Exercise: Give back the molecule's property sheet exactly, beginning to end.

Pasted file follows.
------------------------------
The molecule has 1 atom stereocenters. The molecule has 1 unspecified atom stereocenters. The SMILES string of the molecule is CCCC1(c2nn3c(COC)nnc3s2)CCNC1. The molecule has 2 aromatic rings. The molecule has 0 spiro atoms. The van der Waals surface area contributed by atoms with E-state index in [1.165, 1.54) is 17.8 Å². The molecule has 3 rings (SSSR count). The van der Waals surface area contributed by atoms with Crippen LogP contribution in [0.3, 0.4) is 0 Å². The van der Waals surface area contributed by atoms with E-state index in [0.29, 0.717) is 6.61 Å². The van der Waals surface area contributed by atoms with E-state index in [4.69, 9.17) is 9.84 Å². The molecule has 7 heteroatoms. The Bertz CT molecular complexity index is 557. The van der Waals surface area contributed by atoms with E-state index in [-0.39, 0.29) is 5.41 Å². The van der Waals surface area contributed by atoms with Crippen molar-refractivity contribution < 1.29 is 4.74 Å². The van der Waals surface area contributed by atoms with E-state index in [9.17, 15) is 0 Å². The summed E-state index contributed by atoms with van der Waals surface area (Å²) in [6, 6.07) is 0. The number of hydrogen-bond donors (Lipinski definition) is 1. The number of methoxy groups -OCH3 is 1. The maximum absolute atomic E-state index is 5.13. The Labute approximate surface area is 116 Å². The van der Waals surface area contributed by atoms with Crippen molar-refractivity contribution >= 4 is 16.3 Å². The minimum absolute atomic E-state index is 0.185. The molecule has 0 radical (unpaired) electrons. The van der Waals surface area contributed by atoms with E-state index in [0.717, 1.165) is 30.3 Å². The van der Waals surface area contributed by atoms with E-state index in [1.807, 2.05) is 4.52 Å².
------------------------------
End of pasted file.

The molecule has 1 atom stereocenters. The molecule has 1 unspecified atom stereocenters. The SMILES string of the molecule is CCCC1(c2nn3c(COC)nnc3s2)CCNC1. The molecule has 2 aromatic rings. The molecule has 0 spiro atoms. The van der Waals surface area contributed by atoms with E-state index in [1.165, 1.54) is 17.8 Å². The molecule has 3 rings (SSSR count). The van der Waals surface area contributed by atoms with Crippen LogP contribution in [0.3, 0.4) is 0 Å². The van der Waals surface area contributed by atoms with E-state index in [0.29, 0.717) is 6.61 Å². The van der Waals surface area contributed by atoms with E-state index in [4.69, 9.17) is 9.84 Å². The molecule has 7 heteroatoms. The Bertz CT molecular complexity index is 557. The van der Waals surface area contributed by atoms with E-state index in [-0.39, 0.29) is 5.41 Å². The van der Waals surface area contributed by atoms with Crippen molar-refractivity contribution < 1.29 is 4.74 Å². The van der Waals surface area contributed by atoms with E-state index in [9.17, 15) is 0 Å². The summed E-state index contributed by atoms with van der Waals surface area (Å²) in [6, 6.07) is 0. The number of hydrogen-bond donors (Lipinski definition) is 1. The number of methoxy groups -OCH3 is 1. The maximum absolute atomic E-state index is 5.13. The Labute approximate surface area is 116 Å². The van der Waals surface area contributed by atoms with Crippen molar-refractivity contribution >= 4 is 16.3 Å². The minimum absolute atomic E-state index is 0.185. The molecule has 0 radical (unpaired) electrons. The van der Waals surface area contributed by atoms with E-state index in [0.717, 1.165) is 30.3 Å². The van der Waals surface area contributed by atoms with E-state index in [1.807, 2.05) is 4.52 Å².